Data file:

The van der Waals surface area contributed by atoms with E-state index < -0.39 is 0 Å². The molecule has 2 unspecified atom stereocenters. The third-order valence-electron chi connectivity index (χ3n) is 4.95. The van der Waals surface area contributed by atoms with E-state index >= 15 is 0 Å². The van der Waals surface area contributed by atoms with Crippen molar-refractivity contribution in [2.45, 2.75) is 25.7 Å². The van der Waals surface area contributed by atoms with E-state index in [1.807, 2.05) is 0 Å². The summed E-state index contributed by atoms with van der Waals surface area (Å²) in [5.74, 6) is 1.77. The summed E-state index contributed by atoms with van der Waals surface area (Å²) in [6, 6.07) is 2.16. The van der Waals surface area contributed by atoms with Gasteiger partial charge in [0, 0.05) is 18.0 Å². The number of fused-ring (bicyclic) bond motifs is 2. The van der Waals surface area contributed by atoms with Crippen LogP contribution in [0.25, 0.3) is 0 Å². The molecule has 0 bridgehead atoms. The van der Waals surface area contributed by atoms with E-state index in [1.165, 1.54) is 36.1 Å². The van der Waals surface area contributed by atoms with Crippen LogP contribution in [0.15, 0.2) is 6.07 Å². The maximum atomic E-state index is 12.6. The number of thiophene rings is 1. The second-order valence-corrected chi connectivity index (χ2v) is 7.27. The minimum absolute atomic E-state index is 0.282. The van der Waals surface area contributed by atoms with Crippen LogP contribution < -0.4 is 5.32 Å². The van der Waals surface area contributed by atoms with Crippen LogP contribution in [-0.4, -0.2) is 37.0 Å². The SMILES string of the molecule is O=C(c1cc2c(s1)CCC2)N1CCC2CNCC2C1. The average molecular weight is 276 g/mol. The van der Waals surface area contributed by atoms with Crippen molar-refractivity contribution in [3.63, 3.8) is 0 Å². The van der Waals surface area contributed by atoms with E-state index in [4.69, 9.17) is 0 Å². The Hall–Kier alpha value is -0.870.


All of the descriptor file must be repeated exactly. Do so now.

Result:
The van der Waals surface area contributed by atoms with E-state index < -0.39 is 0 Å². The molecule has 2 unspecified atom stereocenters. The third-order valence-electron chi connectivity index (χ3n) is 4.95. The van der Waals surface area contributed by atoms with E-state index >= 15 is 0 Å². The van der Waals surface area contributed by atoms with Crippen molar-refractivity contribution in [2.45, 2.75) is 25.7 Å². The van der Waals surface area contributed by atoms with E-state index in [1.807, 2.05) is 0 Å². The summed E-state index contributed by atoms with van der Waals surface area (Å²) in [5.74, 6) is 1.77. The summed E-state index contributed by atoms with van der Waals surface area (Å²) in [6, 6.07) is 2.16. The van der Waals surface area contributed by atoms with Gasteiger partial charge in [0, 0.05) is 18.0 Å². The number of fused-ring (bicyclic) bond motifs is 2. The van der Waals surface area contributed by atoms with Crippen LogP contribution in [0.25, 0.3) is 0 Å². The molecule has 0 bridgehead atoms. The van der Waals surface area contributed by atoms with E-state index in [1.165, 1.54) is 36.1 Å². The van der Waals surface area contributed by atoms with Crippen LogP contribution in [0.15, 0.2) is 6.07 Å². The maximum atomic E-state index is 12.6. The number of thiophene rings is 1. The second-order valence-corrected chi connectivity index (χ2v) is 7.27. The minimum absolute atomic E-state index is 0.282. The van der Waals surface area contributed by atoms with Crippen LogP contribution < -0.4 is 5.32 Å². The van der Waals surface area contributed by atoms with Crippen LogP contribution in [-0.4, -0.2) is 37.0 Å². The SMILES string of the molecule is O=C(c1cc2c(s1)CCC2)N1CCC2CNCC2C1. The average molecular weight is 276 g/mol. The van der Waals surface area contributed by atoms with Crippen molar-refractivity contribution in [3.63, 3.8) is 0 Å². The van der Waals surface area contributed by atoms with E-state index in [4.69, 9.17) is 0 Å². The Hall–Kier alpha value is -0.870.